'Green' Ribbon cut, streetscape celebrated
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CUTLINE: With a large crowd around them, former mayor Merlin Dunt (center, left) and current Mayor Kent Halverson joined together on Thursday, July 11, to cut the ribbon to officially mark the grand opening of the Green Pilot Streetscape Project. (Jerry Wadian photo)
'Green' Ribbon cut, streetscape celebrated
By Janell Bradley
It was a beautiful day to celebrate a “green” event, said Jim Collins of Alliant Energy, as sunny skies prevailed for the ribbon-cutting and grand opening marking the completion of the Green Pilot Streetscape Project on Thursday.
The $10 million streetscape project – one of just two in the state – was designed to serve as a model across the nation. The construction of permeable pavement and sidewalks, rain gardens, energy-efficient lighting, and installation of a districtwide geothermal heating and cooling system was made possible through numerous grants, including a $500,000 Community Development Block Grant from the state of Iowa.
The project developed after city leaders in 2008 committed to not only replacing aging water, storm and sanitary sewer infrastructure, but were later convinced to do so with environmentally friendly initiatives.
As one of the keynote speakers, Collins noted that through the company's Branching Out program, communities like West Union save energy by shading buildings and creating windbreaks.
In more than 20 years, Branching Out has helped see that 1.4 million trees were planted. Those trees mean a savings of more than 14 million kilowatt hours, enough energy to power 1,400 homes.
Patty Peterson with Trees Forever said an oak tree planted on the courthouse lawn will have an eventual value of $80,000. As the temperature warmed to 82 degrees, she noted that the difference in temperature from a concrete area to a shaded area, was 30 degrees, on this day.
Fayette County Supervisor Vicki Rowland noted Thursday that the recently completed Green Pilot Project would be part of the legacy left by the current generation. Rowland said that as a baby boomer, she's noticed that Fayette County has inherited much in the way of beauty and historic structures.
"What will our legacy be to future generations?" she asked. A historic courthouse of marble and granite built in 1924 serves as a centerpiece to the downtown business district. While its $275,000 price tag was controversial at the time, she said it continues to serve the community beyond the 50-year life suggested for a $100,000 structure.
Now that once-controversial courthouse construction has a value of $7 million, she said, and still serves us well. The pilot project is not just a pretty street project, she said, but an effort in water conservation and reduction of storm water runoff.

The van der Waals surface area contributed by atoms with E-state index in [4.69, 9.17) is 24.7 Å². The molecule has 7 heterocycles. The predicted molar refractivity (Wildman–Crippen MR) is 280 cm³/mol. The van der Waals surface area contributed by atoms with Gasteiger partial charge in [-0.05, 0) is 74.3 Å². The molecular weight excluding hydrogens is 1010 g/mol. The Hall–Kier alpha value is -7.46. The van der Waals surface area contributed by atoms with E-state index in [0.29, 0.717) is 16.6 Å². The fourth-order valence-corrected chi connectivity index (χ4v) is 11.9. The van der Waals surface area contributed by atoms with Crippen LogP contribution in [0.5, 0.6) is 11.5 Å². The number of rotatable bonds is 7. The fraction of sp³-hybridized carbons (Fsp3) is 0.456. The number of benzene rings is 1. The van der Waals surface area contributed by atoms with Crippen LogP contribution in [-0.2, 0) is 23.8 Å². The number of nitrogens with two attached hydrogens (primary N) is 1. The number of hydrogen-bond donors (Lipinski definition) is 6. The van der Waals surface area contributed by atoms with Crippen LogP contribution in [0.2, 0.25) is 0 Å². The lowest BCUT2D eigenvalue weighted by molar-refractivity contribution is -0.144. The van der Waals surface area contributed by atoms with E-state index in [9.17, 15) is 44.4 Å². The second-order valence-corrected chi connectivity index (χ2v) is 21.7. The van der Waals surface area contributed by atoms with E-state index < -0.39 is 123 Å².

Upper Explorerland's Rachelle Howe echoed those sentiments when she said, "We're only as good as our projects, and today we're excellent."
David Yocca of Conservation Design Forum described the project as one of the most complete applications of “green” designs. "It's a new paradigm for a city streetscape, like none before," he stated.
Yocca said West Union's Streetscape design and features have been reviewed by the Environmental Protection Agency in Washington, D.C.
While participants in Thursday's program admired the rain gardens and permeable pavers in the sidewalks and streets, a less obvious feature is the 132,300-ft.-deep geothermal wells that were drilled on the courthouse lawn. Individual businesses have the opportunity to hook on to a districtwide geothermal system for heating and cooling.
The grand opening event was emceed by Dean Pedersen, former resident and city council member. As part of his comments, he noted that city resident Jim Boelman recently visited more than 200 businesses in the city. From his efforts, he determined there are 1,575 full-time and more than 175 part-time jobs in West Union. That doesn't include home-based businesses, farmers or volunteers.
"We have been able to show others what can be accomplished when we work together for a strong foundation for generations to come. To the citizens of West Union, we truly appreciate your patience as streets were closed." Pedersen said. He also thanked Blazek Corporation for keeping storefronts open and for their cooperation and efforts to accommodate community members throughout the project.
Following the presentation, the public was invited to take part in a ribbon-cutting at the intersection of Elm and Vine streets. Tours of the streetscape project were also available. The festivities concluded with music by Fusion in the summer’s first concert in the “Playin’ on the Plaza” series.